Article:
In which some helpful hints as regards conventional publishing are given

If you're going to try for on-paper publication, you'll need all the help you can get. The single biggest problem you face is that you are not alone; pretty much all publishers (of books, magazines, etc) recieve vast quantities of unsolicited manuscripts in a year. This means that selection -- winnowing out the 'wheat' from the 'chaff' -- is a primary concern for any publisher. As it happens, many publishers focus on certain particular kinds of manuscript. If you submit the wrong kind of manuscript, that publisher will reject your manuscript as soon as they realize what it is, without bothering to finish reading the thing.

This page is intended to give you a clue which publishers are interested in what, the better to help you avoid wasting time on publishers who would never handle your material in a million years.

[top of page] Conventional books
[Magazines] [Self-publishing] [Comic books]
Hardcover and Softcover Books

Here I've assembled a list of publishers, accompanied by what type of material they're most noted for and a few of the authors whose work they carry. Enjoy!

Ace Books Major publisher of science-fiction
Authors include William Gibson, Frank Herbert, Robert A. Heinlein
Arkham House Horror (Lovecraftian in particular)
Authors include Clark Ashton Smith, H.P. Lovecraft, J.G. Ballard, James Blaylock
Baen Books Publisher of quality science-fiction
Authors include David Weber, Poul Anderson, Larry Niven, Andre Norton

Ballantine Books

Mainstream fiction, also science-fiction, Star Wars, and 'self help' books
Authors include Margaret Truman, James Blish, Ray Bradbury
DAW Books Major publisher of science-fiction and fantasy
Authors include Mercedes Lackey, C.J. Cherryh, Marion Zimmer Bradley, Tad Williams


Mainstream fiction, also science-fiction
Authors include Margaret Atwood, Peter Straub, Oliver Sacks, Louis L'Amour
Firebird Books 'Young adult' fantasy and science-fiction
Authors include Brian Jacques, Charles de Lint, Lloyd Alexander

Green Integer Books

Literature and poetry
Authors include Andre Breton, Henri Bergson, James Joyce, Oscar Wilde
Grove/Atlantic Mainstream fiction


Mostly academic textbooks, but the Trade and Reference division does mainstream fiction & nonfiction
Meisha Merlin Publishing Science-fiction, fantasy, and horror
Authors include George R.R. Martin, Robert Asprin, Andre Norton, Diane Duane

Penguin Group
USA, Canada, UK, Ireland, Australia, New Zealand, India

Mainstream & 'young adult' fiction
Authors include Clive Cussler, Robin Cook, Judy Blume, Beatrix Potter

Prime Crime

Murder mysteries
Authors include Agatha Christie, Max Allan Collins
Random House Mainstream fiction, children's books, poetry, science-fiction, etc etc
Authors include Douglas Adams, Robert B. Parker, George Plimpton, Vladmir Nabokov, Ogden Nash, Larry Niven, Carl Sagan, Dr. Seuss
Simon & Schuster Mainstream fiction
Authors include Stephen King, V.C. Andrews, Fern Michaels
Tor Books Science-fiction and fantasy
Authors include Ben Bova, Orson Scott Card, Anne McCaffrey, Rudy Rucker, Norman Spinrad, Jane Yolen

[top of page] [Conventional books]
Magazines [Self-publishing] [Comic books]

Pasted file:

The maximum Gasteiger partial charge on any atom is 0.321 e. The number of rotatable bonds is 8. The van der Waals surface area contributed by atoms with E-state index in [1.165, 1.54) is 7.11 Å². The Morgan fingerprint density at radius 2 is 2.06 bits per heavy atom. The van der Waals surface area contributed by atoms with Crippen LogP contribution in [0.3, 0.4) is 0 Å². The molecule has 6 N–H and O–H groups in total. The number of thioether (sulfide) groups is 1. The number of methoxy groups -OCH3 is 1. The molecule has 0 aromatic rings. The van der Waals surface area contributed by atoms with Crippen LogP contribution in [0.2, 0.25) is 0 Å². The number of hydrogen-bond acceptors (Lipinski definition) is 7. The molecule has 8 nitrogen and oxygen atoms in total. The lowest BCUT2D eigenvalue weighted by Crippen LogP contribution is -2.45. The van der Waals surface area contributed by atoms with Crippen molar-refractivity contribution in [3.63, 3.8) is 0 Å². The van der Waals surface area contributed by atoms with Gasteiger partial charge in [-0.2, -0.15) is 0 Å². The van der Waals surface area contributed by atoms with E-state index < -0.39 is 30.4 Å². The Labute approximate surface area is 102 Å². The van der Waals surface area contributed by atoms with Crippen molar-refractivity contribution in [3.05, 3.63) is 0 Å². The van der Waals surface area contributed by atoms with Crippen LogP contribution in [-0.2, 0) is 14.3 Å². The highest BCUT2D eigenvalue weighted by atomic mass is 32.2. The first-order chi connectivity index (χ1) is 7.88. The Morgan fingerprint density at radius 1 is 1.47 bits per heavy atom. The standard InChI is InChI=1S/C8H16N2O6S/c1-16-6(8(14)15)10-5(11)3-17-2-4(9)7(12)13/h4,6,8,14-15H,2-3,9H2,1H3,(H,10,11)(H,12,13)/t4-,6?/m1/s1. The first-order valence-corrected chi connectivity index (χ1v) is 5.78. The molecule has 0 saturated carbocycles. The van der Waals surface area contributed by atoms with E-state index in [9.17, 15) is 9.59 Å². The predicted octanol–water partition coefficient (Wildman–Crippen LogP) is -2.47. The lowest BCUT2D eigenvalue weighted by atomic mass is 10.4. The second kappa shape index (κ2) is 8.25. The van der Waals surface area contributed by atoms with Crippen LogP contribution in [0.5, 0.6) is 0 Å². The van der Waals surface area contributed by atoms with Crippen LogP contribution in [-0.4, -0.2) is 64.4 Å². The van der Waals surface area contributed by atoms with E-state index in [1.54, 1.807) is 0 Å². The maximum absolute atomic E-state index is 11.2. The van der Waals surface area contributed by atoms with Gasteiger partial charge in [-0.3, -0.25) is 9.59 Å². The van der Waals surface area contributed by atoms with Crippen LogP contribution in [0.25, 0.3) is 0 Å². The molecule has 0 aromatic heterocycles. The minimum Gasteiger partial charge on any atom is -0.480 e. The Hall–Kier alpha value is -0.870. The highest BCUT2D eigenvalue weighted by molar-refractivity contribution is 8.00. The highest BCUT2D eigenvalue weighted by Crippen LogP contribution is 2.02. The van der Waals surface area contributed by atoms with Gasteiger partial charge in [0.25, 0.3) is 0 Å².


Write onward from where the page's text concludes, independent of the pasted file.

Magazines (monthly and otherwise)

One thing about magazines: They always need new material. Whether it's 80-page issues once every three months, or 400-page issues once a month, or what, a magazine must acquire a quantity of material sufficient to fill its pages every issue. For people who want to break in to the writing business, this is good news and bad news. Good, because the incessant need to 'feed the beast' means that magazine publishers are probably more willing to consider stories from new writers than any other outlet for authors; bad, because everybody knows this, and so magazine editors tend to have vast piles of unsolicited manuscripts on their desks...

You'll find lists of magazines here, here, and here. As well, the table immediately below contains some details on a select few magazines...

Amazing Stories Oldest SF magazine around, whose publication history over the past decade or so is somewhat chaotic.
Their submissions guidelines say they want stories with more than a touch of the fantastic (SF, fantasy, superhero, horror, etc); reviews (of movies, games, books, etc); interviews; and so on. Pay US 10¢/word. No poetry, no simultaneous submissions, no previously-published work.
Analog Major science-fiction magazine. It, and many stories published in it, have won quite a few Hugo Awards and Nebula Awards.
According to Analog's submissions guidelines, they want science-fiction stories and science fact articles. Pay on acceptance, about US 6¢ per word (exact rate varies depending on length). No faxed or emailed submissions, no simultaneous submissions.

The Magazine of Fantasy and Science-Fiction

What the title says. Another magazine which has both won numerous awards in its own right, and also published many stories which won awards.
F&SF's submissions guidelines say they want fantasy and/or science fiction (such a surprise, eh?). Pay on acceptance, US 6¢ - 9¢ per word. No simultaneous submissions, no electronic submissions, only one story at a time.
Reader's Digest The only submissions Reader's Digest wants are jokes -- but they'll pay you US $100 or $300 apiece, i.e. on the order of US $1 per word.
Saturday Evening Post One of the oldest running magazines in America. Perhaps most famous for its Norman Rockwell-painted covers.
The Post's submissions guidelines say that they publish mostly family-oriented 'how to' (i.e., gardening, pet care, etc) and health/fitness-related articles, and humor. They do publish fiction, just not very often. Pay US $15 for 'Post Scripts' (humor), US $25 - $400 for feature articles. Simultaneous submissions OK.

[top of page] [Conventional books]
[Magazines] Self-publishing [Comic books]

After receiving a few (dozen?) rejection slips, many a would-be writer has consoled themselves with the thought, "Well, if nobody else wants my stuff, I guess I'll just have to publish it myself!" The good news: There are plenty of publishers who are more than willing to take your money in return for printing up however-many copies of your magnum opus. The bad news: This segment of the publishing business is known as the 'vanity press', and historically, it has neither deserved nor enjoyed a good reputation. The thrill of seeing 5,000 copies of your book delivered to your front door wears off just as soon as you realize that you have 5,000 copies of your book at your front door, and what in God's name are you going to do with the damn things?